Open Access

The application of fibrin sealant in a case of Ehlers–Danlos type IV

Gynecological SurgeryEndoscopic Imaging and Allied Techniques20108:571

https://doi.org/10.1007/s10397-010-0571-6

Received: 5 January 2010

Accepted: 5 February 2010

Published: 16 March 2010

The Erratum to this article has been published in Gynecological Surgery 2011 8:475

Keywords

Ehlers–Danlos syndrome Type IV Fibrin sealant

Introduction

This case demonstrates how to control haemorrhage in patients with Ehlers–Danlos syndrome with the use of a fibrin sealant.

Case report

A 24-year-old woman, gravida 3 para 0, was tertiary referred to the antenatal clinic at 17 weeks gestation with Ehlers–Danlos type IV. In addition, she was known to have a degree of pulmonary stenosis, mild aortic regurgitation, repaired congential pyloric stenosis, previous pulmonary valvotomy, previous carotid cavernous fistula embolisation, clipped left internal carotid artery aneurysm, false femoral artery aneurysm after invasive radiology procedure and extensive keloid scarring

She had previously been advised pre-conceptually of the substantial risks of mortality. The patient’s mother, who was also known to have Ehler–Danlos Type IV, had died of an aortic aneurysm.

Multidisciplinary antenatal care was instigated including transthoracic echocardiography which suggested satisfactory pressure gradients and a low risk of developing cardiac failure.

From 34 weeks gestation, she was admitted with raised BP. She was treated with labetalol (Trandate®; Allen & Hanbury's, NC, USA). Her biochemistry tests were normal. After an extensively literature review, a plan was made for an elective caesarean section at 38 weeks gestation. The spinal anaesthetic was commenced with meticulous control of BP.

At 37 + 6 weeks, she was admitted with a sudden onset of abdominal pain and a blood pressure of 180/108. A caesarean section was performed according to NICE guidelines, and a transverse incision was made in the uterine lower segment which was formed but not thin. The uterus was of normal appearance with no abnormalities evident.

The baby was in a cephalic presentation and was delivered with ease with minimal fundal pressure. The placenta was removed manually; the liquor was clear and of normal volume.

It was noted that there was generalised ooze from the lower segment; yet, suturing proved difficult with friable uterine tissue. Due to the high-risk nature of the case and in order to minimise the risk of bleeding, it was decided to use a haemostatic aid on the uterine incision.

The surgeon used fibrin sealant (QUIXIL®; Omrix Biopharmaceuticals SA, Brussels, Belgium) with a spray technique over the uterine wound after suturing the incisions in order to achieve secure haemostasis. There was no further bleeding from the uterus, and post-operative complications were uneventful.

Discussion

Women with Ehlers–Danlos syndrome are at increased risk of complications during pregnancy and delivery, particularly the vascular type, formerly type IV, which is one of the most dangerous clinical subtypes [1]. Complications in childhood are rare, but around 80% of patients experience at least one complication by 40 years of age [2]. Maternal mortality rates have been reported to be between 10% [3] and 25% [4] which are highest during labour, intra and immediate post-partum.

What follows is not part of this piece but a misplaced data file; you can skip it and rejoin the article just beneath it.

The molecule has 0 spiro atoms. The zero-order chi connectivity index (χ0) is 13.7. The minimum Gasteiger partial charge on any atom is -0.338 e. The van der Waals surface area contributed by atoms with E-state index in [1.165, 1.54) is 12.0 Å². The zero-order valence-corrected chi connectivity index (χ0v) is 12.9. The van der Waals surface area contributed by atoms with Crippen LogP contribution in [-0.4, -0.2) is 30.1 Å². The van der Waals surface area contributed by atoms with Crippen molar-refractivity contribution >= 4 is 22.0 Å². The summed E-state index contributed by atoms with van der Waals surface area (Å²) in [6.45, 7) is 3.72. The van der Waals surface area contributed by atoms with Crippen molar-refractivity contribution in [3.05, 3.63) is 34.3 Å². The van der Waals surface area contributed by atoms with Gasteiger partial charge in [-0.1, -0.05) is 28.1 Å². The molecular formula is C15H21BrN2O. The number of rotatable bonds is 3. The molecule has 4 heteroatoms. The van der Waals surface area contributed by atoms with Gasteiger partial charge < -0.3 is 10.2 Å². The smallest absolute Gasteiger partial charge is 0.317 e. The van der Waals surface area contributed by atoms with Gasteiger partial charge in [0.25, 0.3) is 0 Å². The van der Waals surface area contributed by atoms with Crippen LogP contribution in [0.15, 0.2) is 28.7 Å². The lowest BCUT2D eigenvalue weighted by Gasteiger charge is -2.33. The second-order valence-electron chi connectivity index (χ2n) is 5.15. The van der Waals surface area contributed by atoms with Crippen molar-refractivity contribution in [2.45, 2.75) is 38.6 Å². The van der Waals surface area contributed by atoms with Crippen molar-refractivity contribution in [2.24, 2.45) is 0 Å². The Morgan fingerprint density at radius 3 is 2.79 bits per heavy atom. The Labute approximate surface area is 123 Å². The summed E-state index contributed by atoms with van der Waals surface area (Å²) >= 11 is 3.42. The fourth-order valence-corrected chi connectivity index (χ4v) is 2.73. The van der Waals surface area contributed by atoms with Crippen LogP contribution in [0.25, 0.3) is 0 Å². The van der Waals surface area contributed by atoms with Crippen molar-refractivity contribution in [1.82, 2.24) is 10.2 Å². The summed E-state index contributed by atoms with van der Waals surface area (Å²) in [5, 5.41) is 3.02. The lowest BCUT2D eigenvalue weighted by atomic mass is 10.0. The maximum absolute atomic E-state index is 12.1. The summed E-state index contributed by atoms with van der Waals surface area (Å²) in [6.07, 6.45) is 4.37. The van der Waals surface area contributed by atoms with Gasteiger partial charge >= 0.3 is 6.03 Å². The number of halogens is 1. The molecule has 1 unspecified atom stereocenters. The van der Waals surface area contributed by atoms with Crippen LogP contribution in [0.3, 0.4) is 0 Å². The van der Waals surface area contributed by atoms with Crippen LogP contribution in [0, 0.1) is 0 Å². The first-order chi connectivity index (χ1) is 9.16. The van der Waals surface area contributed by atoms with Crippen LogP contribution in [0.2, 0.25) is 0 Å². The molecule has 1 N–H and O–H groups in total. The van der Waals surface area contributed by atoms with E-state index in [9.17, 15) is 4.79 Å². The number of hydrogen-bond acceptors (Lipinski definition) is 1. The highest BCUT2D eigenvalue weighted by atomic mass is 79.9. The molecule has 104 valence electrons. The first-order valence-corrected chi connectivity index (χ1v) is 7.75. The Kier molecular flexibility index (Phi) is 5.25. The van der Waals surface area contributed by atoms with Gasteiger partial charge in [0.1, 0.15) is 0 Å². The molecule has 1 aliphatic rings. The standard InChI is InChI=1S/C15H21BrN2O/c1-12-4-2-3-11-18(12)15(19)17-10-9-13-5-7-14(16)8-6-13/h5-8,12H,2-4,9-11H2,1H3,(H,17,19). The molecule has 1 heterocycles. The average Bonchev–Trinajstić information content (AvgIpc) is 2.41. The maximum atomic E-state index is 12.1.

Gynaecology complications can be divided into pre-pregnancy which include: anovulation, sexual dysfunction, recurrent vaginal infections, irregular menses, abnormal cytologic smears and endometriosis [5]. Pregnancy complications include spontaneous rupture of great vessels, perforation of bowel, vascular and uterine malformations and spontaneous rupture of the foetal membrane leading to premature delivery. This necessitates careful counselling before pregnancy and regular antenatal screening tests and BP monitoring. Intra-partum complications include damage to the vagina and perineum, and postpartum complications include frequent reports of severe haemorrhage which are sometimes only resolved by hysterectomy [6].

A fibrin sealant (QUIXIL®; Omrix Biopharmaceuticals SA, Brussels, Belgium) is anecdotally a well-known haemostatic derived from human blood plasma. It takes 10 min to prepare due to its frozen storage and has been successfully used in the past for other surgical specialties [7] including its use in general [8], reconstructive [9] and endonasal surgery. In one study, postoperative haemorrhage occurred in 22.9–25% of 494 patients with nasal packing vs. 3.12–4.65% in the fibrin sealant groups [10]. However, its use in gynaecology surgery, particularly in patients with Ehlers–Danlos syndrome, has not been evaluated. In this case, the use of Quixil® was successful in providing a quick and effective intra-operative haemostasis, and its efficacy should be more formally evaluated.

Conclusion

In females with a high risk of bleeding, it is important to consider all haemostatic procedures.

Notes

Declarations

Conflict of interest

There is no conflict of interest. There have been no financial interest/arrangements with one or more organisations that could be perceived as a real or apparent conflict of interest in the context of the subject of this article.

Authors’ Affiliations

(1)
(2)
University Hospital of Wales

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Copyright

© Springer-Verlag 2010

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